But don’t despair if meeting people in person isn’t your thing! While the number of people who use online dating apps is still in the minority, those numbers are on the rise. According to research done by eHarmony, 38% of couples are expected to meet online in the near future, with that number rising to 70% of couples by 2040. And while most people prefer conducting their romantic lives offline, according to a survey by Skout, 76% of people have  a good friend that they met online but have never met up with in person. So it would seem that people continue to become more and more comfortable with conducting relationships through social media and messaging apps.

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When it comes to love, do what works for you.

This infographic shows the full results of the study:

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                        Featured photo credit: Venngage via infograph.venngage.com

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                        Last Updated on January 21, 2020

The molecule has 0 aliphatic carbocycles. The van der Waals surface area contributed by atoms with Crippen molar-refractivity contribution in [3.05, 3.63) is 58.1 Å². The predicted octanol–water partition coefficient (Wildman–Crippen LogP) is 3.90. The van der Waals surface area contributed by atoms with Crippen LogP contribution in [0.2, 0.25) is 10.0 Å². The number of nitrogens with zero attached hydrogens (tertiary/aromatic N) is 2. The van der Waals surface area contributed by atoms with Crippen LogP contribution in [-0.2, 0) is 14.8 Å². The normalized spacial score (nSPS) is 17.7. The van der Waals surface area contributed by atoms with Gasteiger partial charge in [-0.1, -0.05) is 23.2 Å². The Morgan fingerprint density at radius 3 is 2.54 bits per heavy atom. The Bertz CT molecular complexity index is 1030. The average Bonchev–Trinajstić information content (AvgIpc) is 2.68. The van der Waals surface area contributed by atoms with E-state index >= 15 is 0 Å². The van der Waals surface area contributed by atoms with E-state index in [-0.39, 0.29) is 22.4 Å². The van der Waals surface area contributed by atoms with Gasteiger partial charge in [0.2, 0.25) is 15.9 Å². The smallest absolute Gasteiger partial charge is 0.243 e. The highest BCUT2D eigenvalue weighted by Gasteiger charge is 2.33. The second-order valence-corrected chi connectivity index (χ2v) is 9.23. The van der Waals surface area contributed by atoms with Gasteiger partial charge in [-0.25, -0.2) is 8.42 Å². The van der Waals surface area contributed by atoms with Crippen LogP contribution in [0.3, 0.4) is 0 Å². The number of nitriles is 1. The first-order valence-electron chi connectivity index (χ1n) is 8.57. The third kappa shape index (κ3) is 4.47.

The Best Way to Create a Vision for the Life You Want

                        The Best Way to Create a Vision for the Life You Want

                        Creating a vision for your life might seem like a frivolous, fantastical waste of time, but it’s not: creating a compelling vision of the life you want is actually one of the most effective strategies for achieving the life of your dreams. Perhaps the best way to look at the concept of a life vision is as a compass to help guide you to take the best actions and make the right choices that help propel you toward your best life.

                        your vision of where or who you want to be is the greatest asset you have

                          Why You Need a Vision

                          Experts and life success stories support the idea that with a vision in mind, you are more likely to succeed far beyond what you could otherwise achieve without a clear vision. Think of crafting your life vision as mapping a path to your personal and professional dreams. Life satisfaction and personal happiness are within reach. The harsh reality is that if you don’t develop your own vision, you’ll allow other people and circumstances to direct the course of your life.

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                          How to Create Your Life Vision

                          Don’t expect a clear and well-defined vision overnight—envisioning your life and determining the course you will follow requires time, and reflection. You need to cultivate vision and perspective, and you also need to apply logic and planning for the practical application of your vision. Your best vision blossoms from your dreams, hopes, and aspirations. It will resonate with your values and ideals, and will generate energy and enthusiasm to help strengthen your commitment to explore the possibilities of your life.

                          What Do You Want?